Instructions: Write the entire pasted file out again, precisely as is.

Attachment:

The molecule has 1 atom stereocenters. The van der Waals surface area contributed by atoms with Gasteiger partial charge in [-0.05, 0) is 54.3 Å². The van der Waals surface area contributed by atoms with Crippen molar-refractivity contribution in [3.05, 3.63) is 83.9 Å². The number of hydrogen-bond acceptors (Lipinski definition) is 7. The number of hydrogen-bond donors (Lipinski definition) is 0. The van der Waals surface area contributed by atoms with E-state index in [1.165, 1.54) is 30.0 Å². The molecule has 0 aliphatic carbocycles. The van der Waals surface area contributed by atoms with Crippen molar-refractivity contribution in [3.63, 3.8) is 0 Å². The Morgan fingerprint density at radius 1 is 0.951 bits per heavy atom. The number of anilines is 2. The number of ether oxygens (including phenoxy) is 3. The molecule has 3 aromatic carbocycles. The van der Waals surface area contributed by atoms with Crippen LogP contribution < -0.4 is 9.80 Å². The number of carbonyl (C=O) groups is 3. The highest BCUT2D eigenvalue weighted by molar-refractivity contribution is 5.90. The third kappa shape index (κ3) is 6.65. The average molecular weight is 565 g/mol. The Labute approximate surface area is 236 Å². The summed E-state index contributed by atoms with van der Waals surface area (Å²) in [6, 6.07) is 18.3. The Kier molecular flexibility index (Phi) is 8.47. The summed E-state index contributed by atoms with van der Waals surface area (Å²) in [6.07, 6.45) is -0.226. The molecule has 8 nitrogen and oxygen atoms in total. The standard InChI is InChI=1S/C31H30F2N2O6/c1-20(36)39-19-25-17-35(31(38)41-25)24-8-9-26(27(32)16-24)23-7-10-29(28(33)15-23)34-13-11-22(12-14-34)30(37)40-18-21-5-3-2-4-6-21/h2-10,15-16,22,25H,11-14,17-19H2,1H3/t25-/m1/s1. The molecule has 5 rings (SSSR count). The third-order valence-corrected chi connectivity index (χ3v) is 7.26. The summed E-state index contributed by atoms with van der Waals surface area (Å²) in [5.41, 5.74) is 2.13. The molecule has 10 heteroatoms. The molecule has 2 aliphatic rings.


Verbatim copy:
The molecule has 1 atom stereocenters. The van der Waals surface area contributed by atoms with Gasteiger partial charge in [-0.05, 0) is 54.3 Å². The van der Waals surface area contributed by atoms with Crippen molar-refractivity contribution in [3.05, 3.63) is 83.9 Å². The number of hydrogen-bond acceptors (Lipinski definition) is 7. The number of hydrogen-bond donors (Lipinski definition) is 0. The van der Waals surface area contributed by atoms with E-state index in [1.165, 1.54) is 30.0 Å². The molecule has 0 aliphatic carbocycles. The van der Waals surface area contributed by atoms with Crippen molar-refractivity contribution in [3.63, 3.8) is 0 Å². The Morgan fingerprint density at radius 1 is 0.951 bits per heavy atom. The number of anilines is 2. The number of ether oxygens (including phenoxy) is 3. The molecule has 3 aromatic carbocycles. The van der Waals surface area contributed by atoms with Crippen LogP contribution < -0.4 is 9.80 Å². The number of carbonyl (C=O) groups is 3. The highest BCUT2D eigenvalue weighted by molar-refractivity contribution is 5.90. The third kappa shape index (κ3) is 6.65. The average molecular weight is 565 g/mol. The Labute approximate surface area is 236 Å². The summed E-state index contributed by atoms with van der Waals surface area (Å²) in [6, 6.07) is 18.3. The Kier molecular flexibility index (Phi) is 8.47. The summed E-state index contributed by atoms with van der Waals surface area (Å²) in [6.07, 6.45) is -0.226. The molecule has 8 nitrogen and oxygen atoms in total. The standard InChI is InChI=1S/C31H30F2N2O6/c1-20(36)39-19-25-17-35(31(38)41-25)24-8-9-26(27(32)16-24)23-7-10-29(28(33)15-23)34-13-11-22(12-14-34)30(37)40-18-21-5-3-2-4-6-21/h2-10,15-16,22,25H,11-14,17-19H2,1H3/t25-/m1/s1. The molecule has 5 rings (SSSR count). The third-order valence-corrected chi connectivity index (χ3v) is 7.26. The summed E-state index contributed by atoms with van der Waals surface area (Å²) in [5.41, 5.74) is 2.13. The molecule has 10 heteroatoms. The molecule has 2 aliphatic rings.